Why does turning malfunctioning electronics off, then on, work technological miracles?

From cell phones to personal computers to multi-million dollar pieces of electronic equipment, turning any of these devices off, then on, is frequently the best and simplest solution to a technological problem. The layman’s impatient neglect of this quick fix is often the bane of an I.T. worker’s existence, as shown in this comedy skit:

So what’s going on? Why does this technique work so well?

The best analogy I’ve read for understanding the inner workings of a computer and this miracle phenomenon is the mailroom.

Like a computer, a mailroom receives many different inputs which have to be organized, categorized, and sent out. If the mailroom is designed and managed efficiently, then the jobs of sorting letters and packages are done easily and smoothly. There has to be enough employees to adequately match the quantity of incoming mail to each set of zip codes. There has to be someone at the front desk to deal with walk-ins. Rolling bins have to be large enough to contain all of the daily packages. Stamps have to be readily available. The mail for the day has to be loaded into trucks. Etc.

Similarly, a computer programmer thinks of as many inputs as he can which a computer will have to cope with, and designs the responding actions which will be applied to these inputs. This piece of mail goes into this bin. This container is rolled to this loading dock at 3pm. Etc. But cyber reality, like our own, is complex and all the possible scenarios can’t be accounted for.

What if a famous actor moved into a zip code that was previously occupied by a low population of unknowns? All of a sudden, 10,000 letters of fan mail are directed to this one zip code, and the worker assigned to this area can’t keep up with the incoming mail. In the beginning of the day, the worker dutifully and successfully piles letter after letter, but soon the stack becomes too high, falls over, and affects the overall organization of the worker’s area. He calls for help from another part of the mailroom (Hey Jimmy! Shit’s hitting the fan!) and the initial problem snowballs and becomes systemic.

What if the famous actor posted on his website a fake address, encouraging his fans to send him a letter if they wanted an autographed photo of him buck naked and riding a polar bear? The poor bastard in the mailroom receives the letters, but doesn’t know where to put them, so he creates a new pile. Again, this new pile clutters the work area and the worker has to call for help. He puts the fake address letters on Jimmy’s desk, and this also slows down Jimmy.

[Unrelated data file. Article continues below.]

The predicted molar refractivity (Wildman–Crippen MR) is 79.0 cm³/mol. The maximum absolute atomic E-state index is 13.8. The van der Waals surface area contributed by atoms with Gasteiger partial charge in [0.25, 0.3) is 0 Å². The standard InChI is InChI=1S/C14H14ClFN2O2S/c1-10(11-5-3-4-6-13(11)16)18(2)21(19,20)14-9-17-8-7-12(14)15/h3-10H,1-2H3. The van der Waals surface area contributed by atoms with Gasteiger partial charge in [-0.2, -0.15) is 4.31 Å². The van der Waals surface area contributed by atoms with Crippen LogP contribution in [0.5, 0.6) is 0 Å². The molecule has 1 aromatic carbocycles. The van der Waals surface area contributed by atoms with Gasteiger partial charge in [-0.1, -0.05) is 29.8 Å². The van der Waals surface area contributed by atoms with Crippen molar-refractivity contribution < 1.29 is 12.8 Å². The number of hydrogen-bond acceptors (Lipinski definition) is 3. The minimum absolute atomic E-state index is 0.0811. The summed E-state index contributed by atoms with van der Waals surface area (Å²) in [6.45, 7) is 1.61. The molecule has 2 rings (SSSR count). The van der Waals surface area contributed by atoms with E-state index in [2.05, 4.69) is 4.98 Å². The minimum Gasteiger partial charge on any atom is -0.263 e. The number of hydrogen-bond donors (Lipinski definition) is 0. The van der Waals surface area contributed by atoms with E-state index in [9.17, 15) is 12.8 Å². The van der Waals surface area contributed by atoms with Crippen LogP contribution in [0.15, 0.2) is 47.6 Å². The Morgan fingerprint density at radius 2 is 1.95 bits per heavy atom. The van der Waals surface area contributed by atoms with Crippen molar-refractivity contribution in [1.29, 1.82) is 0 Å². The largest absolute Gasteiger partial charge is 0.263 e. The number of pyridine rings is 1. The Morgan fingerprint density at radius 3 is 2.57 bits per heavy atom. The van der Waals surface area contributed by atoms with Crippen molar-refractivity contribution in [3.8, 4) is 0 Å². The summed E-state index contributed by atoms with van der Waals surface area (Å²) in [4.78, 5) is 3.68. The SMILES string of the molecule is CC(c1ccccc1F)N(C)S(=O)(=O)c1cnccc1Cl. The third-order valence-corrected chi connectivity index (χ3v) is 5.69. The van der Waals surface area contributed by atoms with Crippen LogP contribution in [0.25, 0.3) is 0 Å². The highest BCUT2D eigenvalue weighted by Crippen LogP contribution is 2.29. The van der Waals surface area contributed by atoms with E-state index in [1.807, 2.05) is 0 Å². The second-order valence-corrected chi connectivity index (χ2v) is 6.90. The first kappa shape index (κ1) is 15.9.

These cascading problems lead to instability and frustration throughout the mailroom. Sometimes, it becomes so bad that everyone in the mailroom just puts their hands up and says, “You know what? Screw this shit. No more work.” That’s when your electronic device freezes.

Instead of getting frustrated and quitting, though, the best solution is to acknowledge the problem, clear everything away, and start from the beginning (a stable state where the majority of testing has been already done). If the people in the mailroom keep working they are only going to make the problems worse. Turning off your electronic device is like an announcement in the mailroom which says: “Everybody clear your desk, close any open files, and return to our initial schedule.” Some things will likely be lost, but the mail that was already sorted into bins and trucks before the disaster will not be affected. Furthermore, the skills and tools for organizing mail for the rest of the day are not affected, but are in fact refreshed and rejuvenated by a return to a known, starting position, a good initial state. Even if the previous problem still needs to be tackled, a return to the initial, known state allows the workers to go through what they were doing again, but this time taking a different path through the code using different variables (“Hey Jimmy, more letters are coming in for that goddamn actor, make room on your desk for me so if this gets out of hand again we have space”).

To conclude, I believe human beings have a similar strategy for coping with snowballing problems and mounting frustration, which is our re-set tool for returning to an initial, known, and stable position:



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